Why should one accept it?
    (Sometimes I think in the US it is taken for granted too much (dollar as universal currency of everything including beauty, spirituality, morality).

    Art is one of the areas that should be supported without any expections of monetary profit.

  26. #75

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    Quote Originally Posted by AllanAllen
    I think a lot of people only hear harsh unapproachable jazz, free jazz, extreme fusion, very out there stuff and they dismiss all jazz because of it.

    I can't really get into some bebop because I swear after a few choruses it sounds like the sax runs out of ideas, squawks as high and loud as he can and then mashes the
    buttons.
    All I can say is you must have been listening to the wrong players lol

    I don’t think Peter Bernstein quite qualifies as ‘harsh unapproachable jazz’; but there is a bitter quality to his sound sometimes that makes it a million times more lovely to me than sacharrine ‘beauty‘; something he shares with Monk who is a big influence. I can understand if some people don’t like that.
    Last edited by christianm77; 12-09-2020 at 01:41 PM.

  27. #76

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    Quote Originally Posted by christianm77
    A friend of mine (Alison Neale, a very fine altoist in the Paul Desmond tradition) recently recorded an album with Peter. This bit of review made me laugh:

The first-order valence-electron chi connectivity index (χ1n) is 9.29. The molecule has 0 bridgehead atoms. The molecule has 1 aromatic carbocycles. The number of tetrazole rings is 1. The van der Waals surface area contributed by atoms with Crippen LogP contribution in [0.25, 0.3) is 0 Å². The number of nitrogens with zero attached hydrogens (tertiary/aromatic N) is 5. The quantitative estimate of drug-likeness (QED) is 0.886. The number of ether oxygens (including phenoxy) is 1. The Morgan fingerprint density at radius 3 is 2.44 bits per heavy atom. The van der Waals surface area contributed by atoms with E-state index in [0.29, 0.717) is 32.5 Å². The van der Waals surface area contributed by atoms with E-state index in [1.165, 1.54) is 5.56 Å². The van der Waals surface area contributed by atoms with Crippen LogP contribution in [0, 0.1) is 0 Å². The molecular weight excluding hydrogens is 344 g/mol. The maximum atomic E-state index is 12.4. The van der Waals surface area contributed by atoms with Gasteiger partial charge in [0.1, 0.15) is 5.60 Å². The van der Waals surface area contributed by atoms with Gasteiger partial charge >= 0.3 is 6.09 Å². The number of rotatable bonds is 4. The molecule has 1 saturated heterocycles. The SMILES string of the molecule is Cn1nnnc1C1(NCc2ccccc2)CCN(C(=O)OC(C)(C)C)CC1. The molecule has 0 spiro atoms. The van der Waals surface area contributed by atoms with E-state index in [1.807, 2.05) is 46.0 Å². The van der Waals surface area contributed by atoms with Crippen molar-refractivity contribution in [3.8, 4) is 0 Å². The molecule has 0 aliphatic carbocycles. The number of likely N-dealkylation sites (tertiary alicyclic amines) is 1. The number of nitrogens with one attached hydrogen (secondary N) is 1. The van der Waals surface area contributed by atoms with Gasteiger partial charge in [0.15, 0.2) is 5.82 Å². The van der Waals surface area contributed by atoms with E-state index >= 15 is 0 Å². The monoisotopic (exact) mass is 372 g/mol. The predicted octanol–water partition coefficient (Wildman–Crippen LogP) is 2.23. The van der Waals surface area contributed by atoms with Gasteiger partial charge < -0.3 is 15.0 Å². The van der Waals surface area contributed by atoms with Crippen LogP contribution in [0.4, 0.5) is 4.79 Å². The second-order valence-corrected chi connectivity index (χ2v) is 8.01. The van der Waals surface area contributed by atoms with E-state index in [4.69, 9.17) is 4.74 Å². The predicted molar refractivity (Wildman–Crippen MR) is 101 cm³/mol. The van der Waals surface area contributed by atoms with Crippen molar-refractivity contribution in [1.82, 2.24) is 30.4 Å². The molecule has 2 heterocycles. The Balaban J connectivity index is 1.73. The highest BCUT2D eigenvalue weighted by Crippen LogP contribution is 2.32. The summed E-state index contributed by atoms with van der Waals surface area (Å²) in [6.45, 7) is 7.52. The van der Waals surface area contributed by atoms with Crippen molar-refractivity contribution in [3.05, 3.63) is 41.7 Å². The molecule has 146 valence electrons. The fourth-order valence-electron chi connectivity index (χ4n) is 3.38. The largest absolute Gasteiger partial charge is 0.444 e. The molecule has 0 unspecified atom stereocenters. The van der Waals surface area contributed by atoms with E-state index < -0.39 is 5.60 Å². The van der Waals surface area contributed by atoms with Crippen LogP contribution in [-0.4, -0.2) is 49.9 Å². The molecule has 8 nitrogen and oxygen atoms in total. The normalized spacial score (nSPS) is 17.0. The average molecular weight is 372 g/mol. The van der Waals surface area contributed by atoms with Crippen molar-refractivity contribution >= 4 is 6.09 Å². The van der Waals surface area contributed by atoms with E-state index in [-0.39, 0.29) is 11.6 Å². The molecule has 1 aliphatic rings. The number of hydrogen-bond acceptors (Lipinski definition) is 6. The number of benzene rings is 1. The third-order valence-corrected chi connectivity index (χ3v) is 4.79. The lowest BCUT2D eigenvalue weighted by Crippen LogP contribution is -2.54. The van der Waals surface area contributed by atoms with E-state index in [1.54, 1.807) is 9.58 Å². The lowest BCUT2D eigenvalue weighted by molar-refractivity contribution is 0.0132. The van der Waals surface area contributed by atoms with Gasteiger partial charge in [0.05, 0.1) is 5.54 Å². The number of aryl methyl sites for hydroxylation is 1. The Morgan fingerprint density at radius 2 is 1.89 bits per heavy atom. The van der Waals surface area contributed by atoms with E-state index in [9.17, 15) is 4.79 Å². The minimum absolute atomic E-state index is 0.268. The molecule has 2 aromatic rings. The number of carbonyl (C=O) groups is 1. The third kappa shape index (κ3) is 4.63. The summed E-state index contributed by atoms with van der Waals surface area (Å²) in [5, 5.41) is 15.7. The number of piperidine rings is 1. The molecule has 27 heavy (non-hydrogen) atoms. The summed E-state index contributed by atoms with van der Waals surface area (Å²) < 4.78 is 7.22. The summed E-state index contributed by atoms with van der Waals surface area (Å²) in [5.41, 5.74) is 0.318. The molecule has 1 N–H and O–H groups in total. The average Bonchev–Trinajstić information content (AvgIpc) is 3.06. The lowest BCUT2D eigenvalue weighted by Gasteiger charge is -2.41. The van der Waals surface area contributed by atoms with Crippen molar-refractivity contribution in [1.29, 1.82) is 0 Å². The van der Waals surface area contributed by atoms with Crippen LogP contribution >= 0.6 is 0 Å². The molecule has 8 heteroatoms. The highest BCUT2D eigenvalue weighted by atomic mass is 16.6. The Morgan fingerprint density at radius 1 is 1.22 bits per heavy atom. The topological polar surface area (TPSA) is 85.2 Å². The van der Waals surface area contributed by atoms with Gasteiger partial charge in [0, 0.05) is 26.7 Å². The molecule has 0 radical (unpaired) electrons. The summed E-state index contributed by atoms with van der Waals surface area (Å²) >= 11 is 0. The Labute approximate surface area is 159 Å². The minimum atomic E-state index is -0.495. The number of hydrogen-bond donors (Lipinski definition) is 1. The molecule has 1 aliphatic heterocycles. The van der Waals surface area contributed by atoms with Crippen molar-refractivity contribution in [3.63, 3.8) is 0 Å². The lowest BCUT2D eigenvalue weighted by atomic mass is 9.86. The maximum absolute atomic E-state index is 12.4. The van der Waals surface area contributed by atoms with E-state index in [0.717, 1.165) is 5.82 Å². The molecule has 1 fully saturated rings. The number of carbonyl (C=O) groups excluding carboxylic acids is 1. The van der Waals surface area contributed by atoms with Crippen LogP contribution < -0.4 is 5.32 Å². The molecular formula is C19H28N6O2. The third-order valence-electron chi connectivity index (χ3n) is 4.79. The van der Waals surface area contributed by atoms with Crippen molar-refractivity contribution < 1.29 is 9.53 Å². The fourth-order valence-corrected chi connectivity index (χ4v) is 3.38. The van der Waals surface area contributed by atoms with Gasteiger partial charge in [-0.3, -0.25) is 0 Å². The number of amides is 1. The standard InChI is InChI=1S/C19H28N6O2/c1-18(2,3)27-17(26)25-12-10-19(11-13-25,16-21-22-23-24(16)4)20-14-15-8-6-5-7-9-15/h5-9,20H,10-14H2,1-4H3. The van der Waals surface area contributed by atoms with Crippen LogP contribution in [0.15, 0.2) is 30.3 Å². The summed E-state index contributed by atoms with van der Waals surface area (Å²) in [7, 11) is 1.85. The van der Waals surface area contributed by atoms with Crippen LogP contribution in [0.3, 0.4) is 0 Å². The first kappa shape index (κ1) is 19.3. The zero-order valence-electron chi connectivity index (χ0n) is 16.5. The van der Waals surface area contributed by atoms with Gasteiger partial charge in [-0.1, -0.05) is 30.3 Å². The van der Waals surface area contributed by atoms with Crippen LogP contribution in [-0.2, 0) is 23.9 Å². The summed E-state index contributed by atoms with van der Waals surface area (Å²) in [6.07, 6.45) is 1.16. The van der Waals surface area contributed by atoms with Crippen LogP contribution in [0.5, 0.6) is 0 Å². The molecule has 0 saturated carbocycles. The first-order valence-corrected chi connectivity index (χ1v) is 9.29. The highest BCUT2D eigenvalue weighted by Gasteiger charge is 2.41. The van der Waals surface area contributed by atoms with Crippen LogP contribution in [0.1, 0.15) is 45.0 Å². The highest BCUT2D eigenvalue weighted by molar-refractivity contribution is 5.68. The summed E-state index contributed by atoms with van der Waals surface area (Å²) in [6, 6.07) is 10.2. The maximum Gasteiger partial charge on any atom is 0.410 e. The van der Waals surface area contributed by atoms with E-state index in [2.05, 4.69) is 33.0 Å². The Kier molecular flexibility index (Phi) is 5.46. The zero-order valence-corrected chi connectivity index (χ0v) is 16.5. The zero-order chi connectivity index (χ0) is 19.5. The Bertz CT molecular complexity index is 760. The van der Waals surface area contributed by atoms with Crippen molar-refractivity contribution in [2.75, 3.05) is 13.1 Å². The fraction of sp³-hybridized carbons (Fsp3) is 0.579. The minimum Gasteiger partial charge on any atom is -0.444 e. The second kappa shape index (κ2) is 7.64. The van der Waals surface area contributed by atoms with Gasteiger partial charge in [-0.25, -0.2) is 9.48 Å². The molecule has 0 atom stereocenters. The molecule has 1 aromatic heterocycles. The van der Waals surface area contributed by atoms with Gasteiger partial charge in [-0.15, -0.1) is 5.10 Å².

On this occasion her companions are Dave Green and Steve Brown on bass and drums respectively, and the celebrated New York guitarist Peter Bernstein, who appears to have recorded with everyone. His technique is amazing, using a seamless combination of single-line and chordal playing, and his harmonic ingenuity is endless.
    In fact it gets a bit wearing after a while; an occasional touch of the simple and obvious wouldn’t have gone amiss.

    Ouch!
    The second dumbest piece of music criticism I've ever read. The dumbest was this review, specifically this quote:

    Metheny, though he knows his way around the jazz guitar language and is a fertile soloist, sounded out of place in serious swinging music, as if he were a visitor to a foreign land, having taken a few Berlitz courses.
    I was at this concert. The seat next to me was roped off, with a card noting it was reserved for this critic. The rope remained intact and the seat remained empty for the entire performance. The cynic in me wonders what the reviewer you quote had actually listened to (if anything).

    John
    Last edited by John A.; 12-09-2020 at 04:03 PM.

  28. #77

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  29. #78

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    Thought I would try and give some simple advice...

    Most approach blues and just comping in general from ... working and organizing from the Roots.